Research Papers

Buoyancy-Driven Flow in Two Interconnected Rooms: Effects of the Exterior Vent Location and Size

[+] Author and Article Information
R. Tovar, C. A. Campo Garrido

Centro de Investigación en Energía, Universidad Nacional Autónoma de México, Privada Xochicalco s/n, Colonia Centro, Temixco, Morelos 62580, México

P. F. Linden

Department of Mechanical and Aerospace Engineering, University of California San Diego, 9500 Gilman Drive, La Jolla, CA 920903-0411

L. P. Thomas

Instituto de Física Arroyo Seco, Universidad Nacional del Centro, Pinto 399, 7000 Tandil, Argentina

J. Sol. Energy Eng 131(2), 021005 (Mar 24, 2009) (6 pages) doi:10.1115/1.3097272 History: Received April 10, 2007; Revised October 10, 2008; Published March 24, 2009

This paper describes scale-model laboratory experiments with salt-bath simulations, on the flow and stratification in two coupled rooms connected to the exterior by a single vent. The two rooms are connected by two openings one at high-level and one at low-level in the dividing wall. One “forced” room has a buoyancy source, while the outlet vent is in the “unforced” room and is placed in such a way that the buoyancy in the room can potentially drive an exchange flow through it. The buoyancy source is also a source of volume flux, such as cool air pumped into a room from an overhead duct, in which case the outlet is on the floor of the unforced room. We consider the effect of the size of the outlet vent on the resulting stratification in the two rooms. For a small vent only unidirectional flow occurs, and since no ambient fluid enters the rooms, the buoyancy in both rooms becomes uniform and approaches asymptotically to the buoyancy of the source. Above a critical vent size a bidirectional flow is driven through the vent by the buoyancy forces. In this case ambient fluid enters the rooms and a steady state is reached when the buoyancy flux through the outlet vent equals that of the buoyancy source. Both rooms remain stratified with two-layer weak stratification in this case, with a mean density that decreases as the size of the outlet increases. The implications for ventilation are discussed.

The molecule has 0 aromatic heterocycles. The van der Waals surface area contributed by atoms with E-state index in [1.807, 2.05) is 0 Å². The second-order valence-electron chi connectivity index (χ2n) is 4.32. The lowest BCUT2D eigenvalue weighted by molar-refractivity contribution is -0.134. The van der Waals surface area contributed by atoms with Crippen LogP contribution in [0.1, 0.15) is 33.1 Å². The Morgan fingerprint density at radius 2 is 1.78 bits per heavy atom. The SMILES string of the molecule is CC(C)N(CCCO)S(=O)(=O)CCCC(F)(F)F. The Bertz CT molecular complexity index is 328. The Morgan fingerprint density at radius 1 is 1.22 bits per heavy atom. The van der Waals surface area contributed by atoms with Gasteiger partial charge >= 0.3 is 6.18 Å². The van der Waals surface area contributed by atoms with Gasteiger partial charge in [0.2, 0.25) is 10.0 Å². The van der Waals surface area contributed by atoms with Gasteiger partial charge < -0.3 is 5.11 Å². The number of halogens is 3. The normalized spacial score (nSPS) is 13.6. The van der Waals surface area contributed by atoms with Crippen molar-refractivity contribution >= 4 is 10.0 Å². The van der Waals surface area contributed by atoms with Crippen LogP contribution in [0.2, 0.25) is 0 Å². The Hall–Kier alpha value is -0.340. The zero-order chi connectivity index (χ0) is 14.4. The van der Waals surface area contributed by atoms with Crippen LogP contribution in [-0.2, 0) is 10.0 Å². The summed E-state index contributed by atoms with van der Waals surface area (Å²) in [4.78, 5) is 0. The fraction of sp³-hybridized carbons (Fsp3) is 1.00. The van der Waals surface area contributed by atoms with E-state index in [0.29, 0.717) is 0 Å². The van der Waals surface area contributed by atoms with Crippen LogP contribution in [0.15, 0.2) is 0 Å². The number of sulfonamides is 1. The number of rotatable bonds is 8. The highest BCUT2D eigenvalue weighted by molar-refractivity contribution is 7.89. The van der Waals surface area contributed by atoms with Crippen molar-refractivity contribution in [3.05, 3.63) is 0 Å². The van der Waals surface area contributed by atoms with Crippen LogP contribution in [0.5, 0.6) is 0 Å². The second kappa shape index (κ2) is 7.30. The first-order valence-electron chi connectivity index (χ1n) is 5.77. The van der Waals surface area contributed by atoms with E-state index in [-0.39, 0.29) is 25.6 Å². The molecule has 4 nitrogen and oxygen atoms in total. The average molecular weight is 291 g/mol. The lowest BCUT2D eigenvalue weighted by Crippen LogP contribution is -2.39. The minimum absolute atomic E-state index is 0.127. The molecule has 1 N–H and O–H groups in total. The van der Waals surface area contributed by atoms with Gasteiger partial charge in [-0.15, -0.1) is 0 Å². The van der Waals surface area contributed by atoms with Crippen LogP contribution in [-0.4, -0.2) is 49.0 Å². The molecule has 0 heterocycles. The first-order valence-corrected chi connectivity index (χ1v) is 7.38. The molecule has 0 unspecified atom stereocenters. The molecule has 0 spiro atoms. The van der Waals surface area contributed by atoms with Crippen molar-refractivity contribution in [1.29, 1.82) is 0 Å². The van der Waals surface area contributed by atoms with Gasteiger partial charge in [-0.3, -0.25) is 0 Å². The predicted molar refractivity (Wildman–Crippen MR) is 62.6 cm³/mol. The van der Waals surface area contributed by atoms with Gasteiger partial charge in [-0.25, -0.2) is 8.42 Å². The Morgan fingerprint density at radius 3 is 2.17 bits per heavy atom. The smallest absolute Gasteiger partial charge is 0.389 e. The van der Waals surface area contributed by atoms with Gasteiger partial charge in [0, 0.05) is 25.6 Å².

Copyright © 2009 by American Society of Mechanical Engineers
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Figure 2

Enhanced shadowgraph of the flow at t∼600 s for the intermediate outlet vent. The three main—turbulent—flows indicated in the photograph are (a) forced plume, (b) returning flow, and (c) and (d) exchange flow. The high-level interior opening is not visible as the lid of the tank obstructs the view.

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Figure 3

Flow schematic of the experiments. (a) The smallest outlet vent has unidirectional flow to the exterior. (b) The intermediate outlet vent has an exchange flow allowing ambient fluid to enter the tank.

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Figure 1

Experimental setup. All units are in centimeters.

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Figure 4

Density profiles in the forced and unforced rooms for the three different exterior opening sizes. Stars represent the direct measurements of samples taken from the model.

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Figure 5

Comparison of the theoretical model and the experimental results for the three opening sizes. Lines represent theoretical solutions, symbols represent experimental volume-averaged densities obtained with the dye technique, and stars represent the mixed-fluid final density obtained with the density meter.




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